Beliefs are false coins; they look like trust, and they can deceive small children very easily. And once you have accepted those beliefs as trust, you will never try to find the distinction – and the distinction is abysmal, unbridgeable.
If you love your children, don’t give them any belief. Help them so that they can grow trust. If you don’t know something, never lie to the children because sooner or later they are going to find that you lied – and when a child finds that the father lied to him, the teacher lied, the priest lied; all possibilities of trust are destroyed. He could not have conceived that the people he has loved – and has loved totally, because a child loves totally…
An innocent child, absolutely dependent on you, and you have the nerve to deceive him, to say things which he is going to find one day that you never knew! If he asks about God, if you are an authentic father, sincere, honest, you should say “I am seeking, I have not found yet.” Give your child a desire to seek, a desire to search. Help him to go on a pilgrimage, and tell him, “It may be that you find it before I find it. Then don’t forget me; then help me to find it. Right now, I don’t know.”
Your child will never disrespect you; your child will never come to a point when he will say that you were dishonest towards him, that you lied. And your child will have tremendous honor for you because you made him, his innocence, his questioning, into a search. You created a seeker, not a believer.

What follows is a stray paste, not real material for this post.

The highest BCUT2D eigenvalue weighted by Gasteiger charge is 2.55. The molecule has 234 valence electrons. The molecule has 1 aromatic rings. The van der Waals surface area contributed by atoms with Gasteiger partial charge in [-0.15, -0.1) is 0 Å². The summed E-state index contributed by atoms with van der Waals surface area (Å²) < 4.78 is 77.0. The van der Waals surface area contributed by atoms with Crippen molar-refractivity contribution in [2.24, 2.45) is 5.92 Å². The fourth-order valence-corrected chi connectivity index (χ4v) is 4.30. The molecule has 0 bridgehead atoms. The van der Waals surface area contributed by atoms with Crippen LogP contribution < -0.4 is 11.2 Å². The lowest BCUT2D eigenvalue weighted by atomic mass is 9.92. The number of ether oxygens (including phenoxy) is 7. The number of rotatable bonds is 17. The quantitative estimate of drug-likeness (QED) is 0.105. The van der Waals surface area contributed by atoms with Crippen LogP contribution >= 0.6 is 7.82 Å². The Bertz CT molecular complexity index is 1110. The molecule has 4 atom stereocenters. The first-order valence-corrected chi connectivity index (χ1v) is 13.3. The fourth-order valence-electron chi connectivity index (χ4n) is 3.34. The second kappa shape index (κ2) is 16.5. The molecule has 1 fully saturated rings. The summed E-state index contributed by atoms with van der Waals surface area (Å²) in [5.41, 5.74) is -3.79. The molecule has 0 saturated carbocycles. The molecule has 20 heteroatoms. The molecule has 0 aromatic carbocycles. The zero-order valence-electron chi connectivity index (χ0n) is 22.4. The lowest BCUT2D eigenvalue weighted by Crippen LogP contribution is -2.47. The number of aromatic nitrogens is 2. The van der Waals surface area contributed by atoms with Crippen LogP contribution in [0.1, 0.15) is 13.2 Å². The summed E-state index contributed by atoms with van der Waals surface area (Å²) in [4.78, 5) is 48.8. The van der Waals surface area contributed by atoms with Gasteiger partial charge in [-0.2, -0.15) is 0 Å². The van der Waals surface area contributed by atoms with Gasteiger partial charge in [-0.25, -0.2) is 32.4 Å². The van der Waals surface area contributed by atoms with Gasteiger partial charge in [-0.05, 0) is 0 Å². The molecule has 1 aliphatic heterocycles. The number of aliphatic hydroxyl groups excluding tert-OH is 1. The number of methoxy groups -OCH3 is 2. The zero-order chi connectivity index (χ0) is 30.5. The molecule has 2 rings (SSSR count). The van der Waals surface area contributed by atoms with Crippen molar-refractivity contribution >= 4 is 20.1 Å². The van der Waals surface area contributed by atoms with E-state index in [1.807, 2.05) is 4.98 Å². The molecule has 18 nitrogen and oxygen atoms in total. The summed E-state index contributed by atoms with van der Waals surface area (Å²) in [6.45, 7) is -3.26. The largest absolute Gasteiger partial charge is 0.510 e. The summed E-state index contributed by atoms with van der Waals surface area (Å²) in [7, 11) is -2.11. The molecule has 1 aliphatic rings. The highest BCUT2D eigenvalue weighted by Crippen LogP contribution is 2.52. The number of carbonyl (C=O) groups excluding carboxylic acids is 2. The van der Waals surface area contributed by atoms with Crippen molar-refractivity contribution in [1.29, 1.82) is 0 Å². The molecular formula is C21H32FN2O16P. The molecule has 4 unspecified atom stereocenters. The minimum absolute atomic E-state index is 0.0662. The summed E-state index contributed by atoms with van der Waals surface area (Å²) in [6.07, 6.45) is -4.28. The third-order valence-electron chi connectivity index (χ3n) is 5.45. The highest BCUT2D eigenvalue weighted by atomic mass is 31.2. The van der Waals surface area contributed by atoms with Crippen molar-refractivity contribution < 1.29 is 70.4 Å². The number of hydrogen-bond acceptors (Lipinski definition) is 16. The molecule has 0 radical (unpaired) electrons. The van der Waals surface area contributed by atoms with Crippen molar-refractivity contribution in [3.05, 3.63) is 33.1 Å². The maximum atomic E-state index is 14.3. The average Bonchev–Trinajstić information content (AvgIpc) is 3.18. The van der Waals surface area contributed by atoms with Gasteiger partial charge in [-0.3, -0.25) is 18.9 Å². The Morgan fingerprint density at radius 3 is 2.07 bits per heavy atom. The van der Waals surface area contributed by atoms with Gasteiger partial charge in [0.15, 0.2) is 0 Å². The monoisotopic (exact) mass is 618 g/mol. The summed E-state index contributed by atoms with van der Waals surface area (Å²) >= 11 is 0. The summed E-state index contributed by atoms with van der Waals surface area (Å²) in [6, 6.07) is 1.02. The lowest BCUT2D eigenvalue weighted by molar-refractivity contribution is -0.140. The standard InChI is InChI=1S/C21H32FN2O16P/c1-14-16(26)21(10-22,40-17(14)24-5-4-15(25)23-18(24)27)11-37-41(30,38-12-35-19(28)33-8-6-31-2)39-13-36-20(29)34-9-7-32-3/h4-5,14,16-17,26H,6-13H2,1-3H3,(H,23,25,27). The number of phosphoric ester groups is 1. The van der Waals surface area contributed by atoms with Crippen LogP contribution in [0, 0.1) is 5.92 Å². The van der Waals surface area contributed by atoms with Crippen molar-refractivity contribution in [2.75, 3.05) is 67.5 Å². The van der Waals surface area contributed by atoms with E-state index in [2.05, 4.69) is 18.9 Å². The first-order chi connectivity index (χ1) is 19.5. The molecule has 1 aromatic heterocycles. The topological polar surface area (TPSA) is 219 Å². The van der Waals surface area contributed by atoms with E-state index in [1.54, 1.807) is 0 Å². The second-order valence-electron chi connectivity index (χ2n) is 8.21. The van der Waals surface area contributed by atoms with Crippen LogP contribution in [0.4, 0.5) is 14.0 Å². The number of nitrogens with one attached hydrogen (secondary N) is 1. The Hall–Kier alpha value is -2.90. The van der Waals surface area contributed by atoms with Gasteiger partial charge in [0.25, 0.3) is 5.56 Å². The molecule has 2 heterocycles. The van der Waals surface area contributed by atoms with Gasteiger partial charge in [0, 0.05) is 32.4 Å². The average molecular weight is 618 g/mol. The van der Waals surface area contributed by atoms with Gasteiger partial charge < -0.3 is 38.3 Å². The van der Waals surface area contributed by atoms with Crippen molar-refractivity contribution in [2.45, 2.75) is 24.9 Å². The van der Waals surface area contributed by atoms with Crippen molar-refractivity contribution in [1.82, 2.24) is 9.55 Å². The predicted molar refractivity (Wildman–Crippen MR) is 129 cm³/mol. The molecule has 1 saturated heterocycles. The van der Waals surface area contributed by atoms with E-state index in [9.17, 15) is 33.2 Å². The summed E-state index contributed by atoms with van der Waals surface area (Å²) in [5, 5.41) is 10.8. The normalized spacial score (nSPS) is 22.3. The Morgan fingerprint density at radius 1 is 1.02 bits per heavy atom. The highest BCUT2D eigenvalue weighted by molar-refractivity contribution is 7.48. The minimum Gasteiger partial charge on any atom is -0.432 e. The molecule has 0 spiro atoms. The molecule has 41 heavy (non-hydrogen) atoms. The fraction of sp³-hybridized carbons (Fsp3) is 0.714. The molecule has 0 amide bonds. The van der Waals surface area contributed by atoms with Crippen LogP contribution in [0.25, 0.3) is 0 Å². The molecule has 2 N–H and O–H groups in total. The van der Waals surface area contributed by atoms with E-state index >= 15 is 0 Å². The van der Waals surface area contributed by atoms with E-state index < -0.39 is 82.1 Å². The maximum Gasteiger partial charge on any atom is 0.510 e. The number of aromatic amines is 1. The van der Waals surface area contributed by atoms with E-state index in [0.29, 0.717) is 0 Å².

Real parents will not create Christians and Hindus and Mohammedans. Real teachers will not create believers, only authentic seekers.
I had to leave my professorship for a strange reason – perhaps nobody has ever left for such a reason.
I had to teach Shankara, Bradley, Kant – and I don’t agree with these people, so I made it clear to my students: “For half an hour I will go into the minutest detail of Shankara’s philosophy – unprejudiced, remaining absolutely aloof – and then in the remaining half hour I will give you my opinion, because I cannot teach you something which seems to me to be creating belief, not creating search. I will create doubt in you – not faith, not belief.”
The students were very much confused. I was doing the best that I could do when I was teaching them Shankara, Ramanuja, Nimbarka. I was as fair as anybody can be, but after half an hour I was just as critical – creating doubt, creating questions, making it clear that their whole philosophy was not based on any foundation of experience. The students were in a difficulty.
They said, “What are we going to do in the examination?”
I said, “That is your problem. That is not my business; I have nothing to do with the examination. My function here is to teach you. The examination is your business, and that of your examiners.”